The company I work for, like many others, had a fairly strict policy regarding remote working (especially from abroad) before COVID-19, but since then they have been more permissive. More in details they now allow people to work from abroad for up to one month per year.

This was especially appreciated by people, maybe 30% of the company workforce, who come from a different country and can use this time to spend some time in their home country with their families.

I'm part of this minority and since the change in rules I've asked my manager to be able to use this flexibility. He's always been quite supportive but very careful to make sure the policy is followed to the letter. Every time I work from abroad I need to ask to the two tech leads I work with the "permission" and I have to report every day I work from abroad to HR. Funnily enough both tech leads are not even in the same office as myself, so they don't care at all where I work from.

On the other side a member of my team (different manager, higher grade) has spent almost one year working from a different country during COVID and now spends every other week (sometimes more) abroad. I'm in a good relationship with him and I know he doesn't have any special reason or exemption to do that, no dying parent or anything similar, he just likes to be there.

Now technically speaking I'm not prevented from doing anything that I should be allowed to do, but at the same time I feel it's a bit ridiculous that the rules are applied in this inconsistent way. I would like to get more flexibility, but I'm afraid that by making a serious complaint about this the only thing I can obtain is to create problems to my team member, something I don't want.

My end-goal here would be exclusively to obtain some more concessions regarding my situation. Do you think is there anything I could do?

  • 7
    I don't see how you could achieve that without some serious potential backlash. There appear to be only three approaches: try to get the policy changed (low chance of success on your own), try to get an official exemption (you don't seem to have a valid reason, low chance of success), try to convince you manager to be less of a stickler to the rules (low chance of success, might strain your relationship).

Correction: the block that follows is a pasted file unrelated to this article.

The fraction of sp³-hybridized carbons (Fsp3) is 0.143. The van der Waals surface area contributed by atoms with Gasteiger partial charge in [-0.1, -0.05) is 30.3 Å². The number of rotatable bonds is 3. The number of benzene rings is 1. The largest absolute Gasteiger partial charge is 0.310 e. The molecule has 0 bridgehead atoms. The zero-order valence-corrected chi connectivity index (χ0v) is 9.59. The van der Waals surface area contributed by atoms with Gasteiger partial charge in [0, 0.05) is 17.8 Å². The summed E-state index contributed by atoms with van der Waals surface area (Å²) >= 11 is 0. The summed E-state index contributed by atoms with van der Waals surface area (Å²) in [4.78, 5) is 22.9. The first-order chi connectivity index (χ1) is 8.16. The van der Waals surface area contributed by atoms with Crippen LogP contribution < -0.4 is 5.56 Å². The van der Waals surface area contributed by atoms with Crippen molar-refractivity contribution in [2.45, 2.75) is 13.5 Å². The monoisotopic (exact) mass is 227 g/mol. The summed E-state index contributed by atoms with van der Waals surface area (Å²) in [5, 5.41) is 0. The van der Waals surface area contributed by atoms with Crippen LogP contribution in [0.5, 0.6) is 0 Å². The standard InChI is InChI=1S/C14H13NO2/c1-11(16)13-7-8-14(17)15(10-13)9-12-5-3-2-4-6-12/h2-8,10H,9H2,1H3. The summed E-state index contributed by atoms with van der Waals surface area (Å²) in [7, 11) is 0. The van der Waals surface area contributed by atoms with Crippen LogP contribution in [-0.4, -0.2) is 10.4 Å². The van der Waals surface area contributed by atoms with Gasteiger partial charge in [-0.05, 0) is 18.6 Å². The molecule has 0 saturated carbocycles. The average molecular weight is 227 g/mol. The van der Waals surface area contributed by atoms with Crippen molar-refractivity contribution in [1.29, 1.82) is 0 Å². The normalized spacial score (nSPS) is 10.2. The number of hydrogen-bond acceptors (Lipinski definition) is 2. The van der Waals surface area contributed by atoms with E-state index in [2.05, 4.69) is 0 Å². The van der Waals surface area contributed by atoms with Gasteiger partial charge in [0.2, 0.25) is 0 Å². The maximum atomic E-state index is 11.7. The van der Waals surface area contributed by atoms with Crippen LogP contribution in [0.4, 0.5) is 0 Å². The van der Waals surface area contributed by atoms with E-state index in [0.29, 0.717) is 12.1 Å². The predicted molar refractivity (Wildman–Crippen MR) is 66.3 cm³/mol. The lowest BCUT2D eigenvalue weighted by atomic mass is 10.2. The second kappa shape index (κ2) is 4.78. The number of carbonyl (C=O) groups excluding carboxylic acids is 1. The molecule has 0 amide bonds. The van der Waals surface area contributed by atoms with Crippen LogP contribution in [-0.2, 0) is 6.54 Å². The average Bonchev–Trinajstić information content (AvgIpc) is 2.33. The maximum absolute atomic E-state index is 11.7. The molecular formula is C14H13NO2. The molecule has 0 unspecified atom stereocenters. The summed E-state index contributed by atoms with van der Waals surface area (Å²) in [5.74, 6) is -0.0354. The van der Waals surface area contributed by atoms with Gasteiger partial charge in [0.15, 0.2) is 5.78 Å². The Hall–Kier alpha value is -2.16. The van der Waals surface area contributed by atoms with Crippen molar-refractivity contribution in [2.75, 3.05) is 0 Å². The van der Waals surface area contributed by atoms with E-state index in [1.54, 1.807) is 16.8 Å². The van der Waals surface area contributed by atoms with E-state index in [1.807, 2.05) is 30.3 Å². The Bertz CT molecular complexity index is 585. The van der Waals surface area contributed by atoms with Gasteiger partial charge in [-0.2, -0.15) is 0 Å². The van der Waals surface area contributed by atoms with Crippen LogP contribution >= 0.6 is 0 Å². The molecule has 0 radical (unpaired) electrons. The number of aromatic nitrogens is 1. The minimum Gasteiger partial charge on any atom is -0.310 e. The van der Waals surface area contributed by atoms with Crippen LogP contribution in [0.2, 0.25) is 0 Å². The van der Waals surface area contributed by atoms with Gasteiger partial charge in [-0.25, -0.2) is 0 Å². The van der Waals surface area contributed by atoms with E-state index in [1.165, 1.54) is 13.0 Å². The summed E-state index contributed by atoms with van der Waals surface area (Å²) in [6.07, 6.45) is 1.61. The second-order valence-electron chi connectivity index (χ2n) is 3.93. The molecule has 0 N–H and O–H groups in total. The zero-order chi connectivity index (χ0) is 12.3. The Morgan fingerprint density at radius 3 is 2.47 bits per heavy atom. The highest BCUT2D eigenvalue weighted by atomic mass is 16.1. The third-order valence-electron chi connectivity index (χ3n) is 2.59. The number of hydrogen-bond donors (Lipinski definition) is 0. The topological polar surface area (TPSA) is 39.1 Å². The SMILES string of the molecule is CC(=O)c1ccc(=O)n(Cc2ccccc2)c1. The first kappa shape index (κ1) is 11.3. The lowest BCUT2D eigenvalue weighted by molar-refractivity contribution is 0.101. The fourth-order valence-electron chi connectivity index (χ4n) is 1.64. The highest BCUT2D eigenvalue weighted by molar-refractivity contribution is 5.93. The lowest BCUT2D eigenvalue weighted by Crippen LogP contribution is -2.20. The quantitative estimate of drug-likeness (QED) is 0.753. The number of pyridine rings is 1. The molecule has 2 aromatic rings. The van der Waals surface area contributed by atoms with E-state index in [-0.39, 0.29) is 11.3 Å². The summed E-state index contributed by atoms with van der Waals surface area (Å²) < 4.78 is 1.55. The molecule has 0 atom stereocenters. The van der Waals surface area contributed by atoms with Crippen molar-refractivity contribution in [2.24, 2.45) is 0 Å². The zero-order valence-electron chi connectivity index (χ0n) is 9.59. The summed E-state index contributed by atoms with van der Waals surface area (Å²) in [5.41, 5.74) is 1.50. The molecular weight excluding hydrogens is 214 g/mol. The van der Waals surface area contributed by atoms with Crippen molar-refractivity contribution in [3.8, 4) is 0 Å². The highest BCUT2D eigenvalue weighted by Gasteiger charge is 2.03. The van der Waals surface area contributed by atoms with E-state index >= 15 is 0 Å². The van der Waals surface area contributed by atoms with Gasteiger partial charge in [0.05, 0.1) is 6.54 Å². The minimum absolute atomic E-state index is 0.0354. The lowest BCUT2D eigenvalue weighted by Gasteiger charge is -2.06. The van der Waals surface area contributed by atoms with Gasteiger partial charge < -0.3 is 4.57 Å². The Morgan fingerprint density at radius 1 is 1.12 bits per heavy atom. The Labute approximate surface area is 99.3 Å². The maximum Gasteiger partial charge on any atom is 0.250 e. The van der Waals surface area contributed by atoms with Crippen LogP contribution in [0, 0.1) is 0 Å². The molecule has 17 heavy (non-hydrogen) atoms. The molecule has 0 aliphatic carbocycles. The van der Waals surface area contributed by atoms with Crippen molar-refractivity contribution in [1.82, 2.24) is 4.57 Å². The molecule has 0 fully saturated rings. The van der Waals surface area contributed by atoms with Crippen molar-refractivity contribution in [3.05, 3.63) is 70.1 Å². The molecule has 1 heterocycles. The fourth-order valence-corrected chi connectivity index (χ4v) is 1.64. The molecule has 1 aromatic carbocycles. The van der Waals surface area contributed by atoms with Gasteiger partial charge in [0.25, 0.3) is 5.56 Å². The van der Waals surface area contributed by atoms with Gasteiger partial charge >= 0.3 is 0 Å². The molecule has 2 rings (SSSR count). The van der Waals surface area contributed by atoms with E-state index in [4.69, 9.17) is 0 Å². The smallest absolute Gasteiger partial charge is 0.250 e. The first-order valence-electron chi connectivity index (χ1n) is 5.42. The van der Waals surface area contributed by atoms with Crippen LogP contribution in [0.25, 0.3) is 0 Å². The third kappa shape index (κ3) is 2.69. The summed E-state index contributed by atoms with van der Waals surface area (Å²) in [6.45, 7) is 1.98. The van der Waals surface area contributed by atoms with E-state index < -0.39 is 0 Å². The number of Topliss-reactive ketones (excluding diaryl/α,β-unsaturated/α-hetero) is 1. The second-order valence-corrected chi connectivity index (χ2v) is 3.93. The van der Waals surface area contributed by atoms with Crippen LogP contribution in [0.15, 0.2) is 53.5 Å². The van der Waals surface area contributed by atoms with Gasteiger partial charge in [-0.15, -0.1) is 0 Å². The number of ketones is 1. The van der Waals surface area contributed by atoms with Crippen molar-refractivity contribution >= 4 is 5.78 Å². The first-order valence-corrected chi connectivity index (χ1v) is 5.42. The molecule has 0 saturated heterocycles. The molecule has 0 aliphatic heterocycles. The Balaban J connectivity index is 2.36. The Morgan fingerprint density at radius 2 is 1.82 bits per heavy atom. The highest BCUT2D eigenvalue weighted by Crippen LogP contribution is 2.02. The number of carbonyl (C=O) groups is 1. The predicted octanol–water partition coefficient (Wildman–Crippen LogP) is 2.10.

– user29390
    May 19, 2022 at 9:27
  • 10
    Working abroad for an extended period can have tax consequences for you and your employer, and it probably matters which countries you’re talking about. You might find this is part of the reason for different levels of flexibility from your employer…
    – mclayton
    May 19, 2022 at 10:32
  • 5
    and then there's legalities and security considerations, depending on the job and the countries involved. For example in my current job as well as previous several the work I was doing would be illegal to do from abroad as it would be illegal to transport or access the data to or from other countries. The same might not have applied to colleagues on other projects.
    – jwenting
    May 19, 2022 at 11:10
  • Do you live somewhere where "abroad" means 100km (2 hr drive) in three different directions finds you in three different countries (e.g. Croatia) or are you somewhere where "abroad" is 1500-2000km (3-4 hr flight, 30-40 hr drive) away (e.g. middle of Kansas, USA)?
    – shoover
    May 19, 2022 at 20:29
  • The tech leads that are not in the same office as you, are they in the same office as each other? Is/are their office(s) in the same country as your office?
    – shoover